Climate-conscious policies can save the world.
Consider leaded petrol, which was finally eradicated from the planet in a world-historical milestone that will spare 1.2 million people from premature death, in addition to saving $2.4 trillion every year, according to a Monday statement from the U.N. Environment Programme (UNEP).
But without substantially cutting industrial and international fossil fuel emissions, this landmark achievement may prove to be nothing but a brief respite from climate calamity.
Eradicating leaded fuel will 'prevent more than 1.2 million premature deaths' annually
This comes nearly a century after doctors initially warned the world of the toxic effects of leaded petrol, with Algeria becoming the final country to cease using the the dangerous fuel, after exhausting its store last month, according to the UNEP, which praised this development in the global struggle to foster cleaner environments and air. "The successful enforcement of the ban on leaded petrol is a huge milestone for global health and our environment," said the Nairobi-based UNEP's Executive Director Inger Andersen, in another press release. Just two decades ago, more than 100 countries continued to employ leaded petrol despite resounding scientific consensus on the gas' link to soil and air pollution, poor health, and premature deaths.
Health concerns were first raised in 1924, when dozens of workers were placed into hospital care, five of which were declared dead after experiencing convulsions at a Standard Oil refinery in the U.S. This was the same refinery dubbed the "looney gas building" by employees. Despite this clear and present danger, nearly all gasoline sold globally contained lead until the 1970s. By the time UNEP launched its campaign to end leaded gas use in 2002, several major economic nations had already cut the use of the fuel to negligible levels, including India, China, and the United States. But low-income regions struggled to catch up, continuing to endanger local populations and environments in the 21st century.
It wasn't until 2016 that Myanmar, Afghanistan, and North Korea ceased their use of leaded petrol, with only a few countries still offering the fuel to fossil fuel vehicles. Algeria was the last to follow suit, shortly after Yemen and Iraq's halt to the polluting fuel. And, according to the UNEP's statement, the eradication of leaded petrol will "prevent more than 1.2 million premature deaths per year, increase IQ points among children, save $2.44 trillion for the global economy, and decrease crime rates." As benefits of climate-conscious policy go, this is pretty great (to put it very mildly).
Climate calamity will continue until we eradicate excess fossil fuels
The UNEP calculated its dollar amount of savings from a 2010 study executed by scientists working at California State University, in Northridge. Primary factors in the study included lower medical costs, the pros of a healthier global economy, and a drop in criminal activity. Believe it or not, exposure to leaded fuel was correlated with higher crime rates. While the eradication of leaded fuel is a major landmark achievement for every nation on Earth, the agency also warned that fossil fuel use must still be substantially reduced if we can venture to hope for a brighter future than the one suggested in recent and forthcoming climate change disasters.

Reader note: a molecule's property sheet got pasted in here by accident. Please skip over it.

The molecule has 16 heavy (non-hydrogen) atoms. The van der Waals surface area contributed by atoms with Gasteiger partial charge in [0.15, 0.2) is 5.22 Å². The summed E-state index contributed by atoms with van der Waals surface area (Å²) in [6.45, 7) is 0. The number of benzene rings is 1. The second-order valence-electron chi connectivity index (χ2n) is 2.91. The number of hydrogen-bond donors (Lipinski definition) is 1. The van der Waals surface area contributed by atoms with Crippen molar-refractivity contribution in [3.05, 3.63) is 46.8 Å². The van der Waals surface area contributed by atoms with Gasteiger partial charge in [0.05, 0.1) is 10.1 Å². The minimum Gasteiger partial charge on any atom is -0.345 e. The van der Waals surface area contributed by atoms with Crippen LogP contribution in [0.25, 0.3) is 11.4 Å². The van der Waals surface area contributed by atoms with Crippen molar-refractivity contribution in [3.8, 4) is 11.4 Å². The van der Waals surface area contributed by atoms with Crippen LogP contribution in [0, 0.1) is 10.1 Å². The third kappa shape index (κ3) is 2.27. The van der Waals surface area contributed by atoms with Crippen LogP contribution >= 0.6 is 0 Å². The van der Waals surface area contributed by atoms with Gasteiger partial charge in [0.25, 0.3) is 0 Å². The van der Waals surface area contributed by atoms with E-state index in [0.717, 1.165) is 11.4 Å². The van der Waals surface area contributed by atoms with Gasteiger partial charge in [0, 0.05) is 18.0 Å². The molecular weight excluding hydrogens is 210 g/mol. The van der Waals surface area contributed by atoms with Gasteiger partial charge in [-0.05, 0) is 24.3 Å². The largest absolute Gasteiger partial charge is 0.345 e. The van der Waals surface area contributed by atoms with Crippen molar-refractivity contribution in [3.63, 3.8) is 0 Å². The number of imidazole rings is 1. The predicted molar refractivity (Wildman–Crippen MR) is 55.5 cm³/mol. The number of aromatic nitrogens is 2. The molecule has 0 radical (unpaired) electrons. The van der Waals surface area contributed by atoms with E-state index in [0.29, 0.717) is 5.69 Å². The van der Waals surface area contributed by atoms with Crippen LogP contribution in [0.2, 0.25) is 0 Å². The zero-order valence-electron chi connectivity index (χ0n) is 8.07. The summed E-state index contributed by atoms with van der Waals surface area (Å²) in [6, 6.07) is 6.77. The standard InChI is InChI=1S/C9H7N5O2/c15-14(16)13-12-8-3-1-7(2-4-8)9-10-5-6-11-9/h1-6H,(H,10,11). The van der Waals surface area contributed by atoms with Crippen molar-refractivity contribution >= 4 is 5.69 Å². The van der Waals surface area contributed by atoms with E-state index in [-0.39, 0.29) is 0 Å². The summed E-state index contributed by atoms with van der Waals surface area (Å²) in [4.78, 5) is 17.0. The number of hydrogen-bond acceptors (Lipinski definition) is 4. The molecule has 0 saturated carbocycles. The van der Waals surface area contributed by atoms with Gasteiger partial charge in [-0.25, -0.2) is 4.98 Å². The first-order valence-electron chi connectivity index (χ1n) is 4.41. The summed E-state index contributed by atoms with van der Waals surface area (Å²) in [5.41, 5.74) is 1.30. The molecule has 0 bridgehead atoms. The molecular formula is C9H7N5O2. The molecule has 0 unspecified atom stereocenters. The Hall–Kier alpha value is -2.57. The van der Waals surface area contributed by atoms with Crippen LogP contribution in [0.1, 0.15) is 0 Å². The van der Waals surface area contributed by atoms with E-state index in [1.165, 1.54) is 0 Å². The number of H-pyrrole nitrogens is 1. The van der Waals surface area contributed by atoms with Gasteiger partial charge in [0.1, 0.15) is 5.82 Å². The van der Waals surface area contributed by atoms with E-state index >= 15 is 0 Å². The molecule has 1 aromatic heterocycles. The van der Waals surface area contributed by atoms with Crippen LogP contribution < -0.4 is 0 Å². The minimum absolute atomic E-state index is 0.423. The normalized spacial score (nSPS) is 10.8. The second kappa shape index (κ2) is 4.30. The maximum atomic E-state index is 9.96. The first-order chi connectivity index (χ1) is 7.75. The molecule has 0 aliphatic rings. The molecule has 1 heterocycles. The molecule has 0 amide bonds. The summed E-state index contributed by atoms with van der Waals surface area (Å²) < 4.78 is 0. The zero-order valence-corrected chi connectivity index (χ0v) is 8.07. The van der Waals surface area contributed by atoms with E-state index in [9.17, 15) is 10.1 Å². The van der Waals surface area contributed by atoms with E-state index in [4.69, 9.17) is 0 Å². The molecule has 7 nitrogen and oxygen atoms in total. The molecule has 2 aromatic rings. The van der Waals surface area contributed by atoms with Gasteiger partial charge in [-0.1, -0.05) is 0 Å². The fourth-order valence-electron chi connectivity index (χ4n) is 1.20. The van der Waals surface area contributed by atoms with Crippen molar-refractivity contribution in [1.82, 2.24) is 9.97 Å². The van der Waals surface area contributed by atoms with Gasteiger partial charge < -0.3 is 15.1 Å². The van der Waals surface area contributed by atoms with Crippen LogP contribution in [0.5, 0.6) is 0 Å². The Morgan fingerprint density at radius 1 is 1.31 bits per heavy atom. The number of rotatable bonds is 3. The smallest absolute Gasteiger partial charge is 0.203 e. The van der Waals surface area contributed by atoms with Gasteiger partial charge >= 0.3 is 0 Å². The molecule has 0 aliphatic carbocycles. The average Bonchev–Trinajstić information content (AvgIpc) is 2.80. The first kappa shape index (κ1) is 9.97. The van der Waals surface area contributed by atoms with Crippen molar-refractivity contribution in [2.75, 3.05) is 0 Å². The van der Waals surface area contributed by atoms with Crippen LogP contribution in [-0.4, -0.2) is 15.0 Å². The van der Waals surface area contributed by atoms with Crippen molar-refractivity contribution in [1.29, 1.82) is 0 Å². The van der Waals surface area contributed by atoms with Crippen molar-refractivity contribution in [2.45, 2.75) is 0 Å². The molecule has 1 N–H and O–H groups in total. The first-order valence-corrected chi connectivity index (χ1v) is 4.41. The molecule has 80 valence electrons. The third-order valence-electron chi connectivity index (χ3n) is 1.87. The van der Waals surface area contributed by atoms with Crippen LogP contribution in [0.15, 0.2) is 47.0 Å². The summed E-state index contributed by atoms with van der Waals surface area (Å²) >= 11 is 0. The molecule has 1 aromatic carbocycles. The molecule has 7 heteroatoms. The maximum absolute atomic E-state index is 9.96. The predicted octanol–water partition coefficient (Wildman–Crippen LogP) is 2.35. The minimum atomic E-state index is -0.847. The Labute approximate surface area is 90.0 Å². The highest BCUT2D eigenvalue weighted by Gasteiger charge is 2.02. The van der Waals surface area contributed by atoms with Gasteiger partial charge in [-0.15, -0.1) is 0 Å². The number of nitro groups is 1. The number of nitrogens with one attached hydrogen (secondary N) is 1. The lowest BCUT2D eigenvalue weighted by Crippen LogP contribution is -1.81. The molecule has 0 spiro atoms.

Even Greenpeace celebrated the news, calling it "a celebration of the end of one toxic era," according to the Phys.org press release. "It clearly shows that if we can phase out one of the most dangerous polluting fuels in the 20th century, we can absolutely phase out all fossil fuels," said Greenpeace Africa's Climate and Energy Campaigner Thandile Chinyavanhu. "Africa's governments must give no more excuses for the fossil fuel industry."
And on this point, they couldn't be more correct. Earlier in August, the U.N.'s Intergovernmental Panel on Climate Change (IPCC) made a worrying report, warning that the world's average temperature would rise 2.7°F (1.5°C) by 2030 compared to pre-industrial times, which means we're a full decade closer to climate catastrophe than scientists previously thought. But with unleaded gas finally eradicated after a century of warning, we can still hope that the leaders of the world, both in nations and corporations, will shoulder the responsibility of cutting all carbon-heavy pollutants from global industries. The people alone simply don't have the power to save the world without meaningful changes in policy and industrial production.